5,000yrs of battery life: Nuclear waste-formed radioactive diamonds provide long-lasting energy
Researchers at the University of Bristol have found a means of creating a battery capable of generating clean electricity for five millennia, or as long as human civilization has existed.
Scientists found that by heating graphite blocks – used to house uranium rods in nuclear reactors – much of the radioactive carbon is given off as a gas.
This can then be gathered and turned into radioactive diamonds using a high-temperature chemical reaction, in which carbon atoms are left on the surface in small, dark-colored diamond crystals.
These man-made diamonds produce a small electrical charge when placed near a radioactive source.
The radioactive diamonds are then encased safely within a layer of non-radioactive diamond. The surface of a complete diamond emits less radiation than a banana.
The Bristol scientists have already created a working diamond battery from nickel-63, a radioactive isotope more stable than carbon-14, which is prevalent in nuclear waste.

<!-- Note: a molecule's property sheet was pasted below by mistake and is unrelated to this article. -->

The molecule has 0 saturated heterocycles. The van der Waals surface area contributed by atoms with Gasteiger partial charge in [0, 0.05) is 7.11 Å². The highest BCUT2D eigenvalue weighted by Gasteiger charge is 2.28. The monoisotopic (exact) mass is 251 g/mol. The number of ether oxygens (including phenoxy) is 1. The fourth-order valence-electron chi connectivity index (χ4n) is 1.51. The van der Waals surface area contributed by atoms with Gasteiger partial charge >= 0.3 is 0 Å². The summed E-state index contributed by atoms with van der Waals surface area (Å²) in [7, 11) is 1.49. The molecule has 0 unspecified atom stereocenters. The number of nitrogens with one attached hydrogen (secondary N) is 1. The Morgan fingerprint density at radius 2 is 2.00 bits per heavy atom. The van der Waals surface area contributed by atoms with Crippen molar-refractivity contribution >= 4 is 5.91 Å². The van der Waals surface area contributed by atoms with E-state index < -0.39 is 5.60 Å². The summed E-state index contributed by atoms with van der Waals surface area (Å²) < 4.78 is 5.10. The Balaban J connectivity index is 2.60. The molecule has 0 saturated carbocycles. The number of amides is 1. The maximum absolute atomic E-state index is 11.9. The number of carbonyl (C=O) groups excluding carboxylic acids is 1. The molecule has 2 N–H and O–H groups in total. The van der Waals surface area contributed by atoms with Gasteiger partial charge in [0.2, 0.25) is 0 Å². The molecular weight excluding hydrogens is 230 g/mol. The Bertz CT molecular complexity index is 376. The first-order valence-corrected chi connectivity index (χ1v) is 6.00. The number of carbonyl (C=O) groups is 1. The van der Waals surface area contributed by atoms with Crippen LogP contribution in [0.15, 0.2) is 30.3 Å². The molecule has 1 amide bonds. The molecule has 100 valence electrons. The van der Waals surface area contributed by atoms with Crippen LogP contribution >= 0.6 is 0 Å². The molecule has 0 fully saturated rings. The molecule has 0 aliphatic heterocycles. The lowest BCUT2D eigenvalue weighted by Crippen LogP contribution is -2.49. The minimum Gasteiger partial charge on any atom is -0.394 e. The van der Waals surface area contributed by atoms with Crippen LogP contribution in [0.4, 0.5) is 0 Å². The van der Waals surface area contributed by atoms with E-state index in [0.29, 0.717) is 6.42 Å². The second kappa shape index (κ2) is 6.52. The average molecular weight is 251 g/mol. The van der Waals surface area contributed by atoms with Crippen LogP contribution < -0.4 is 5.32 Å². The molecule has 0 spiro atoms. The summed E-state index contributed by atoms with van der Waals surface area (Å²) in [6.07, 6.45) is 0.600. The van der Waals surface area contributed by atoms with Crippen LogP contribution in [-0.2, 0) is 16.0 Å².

They will create their first carbon-14 batteries in the New Year.
“There are no moving parts involved, no emissions generated and no maintenance required, just direct electricity generation,” said Tom Scott, Professor in Materials at the University of Bristol Interface Analysis Centre.
“By encapsulating radioactive material inside diamonds, we turn a long-term problem of nuclear waste into a nuclear-powered battery and a long-term supply of clean energy.”
A diamond battery containing 20g of carbon-14 would deliver a small electrical charge of 300 joules per day. By contrast, an AA battery outputs 14,000 joules per day.
Scientists at NASA are reportedly interested in using the technology in space flight, while tech firms could incorporate the batteries into smaller, internet-enabled devices.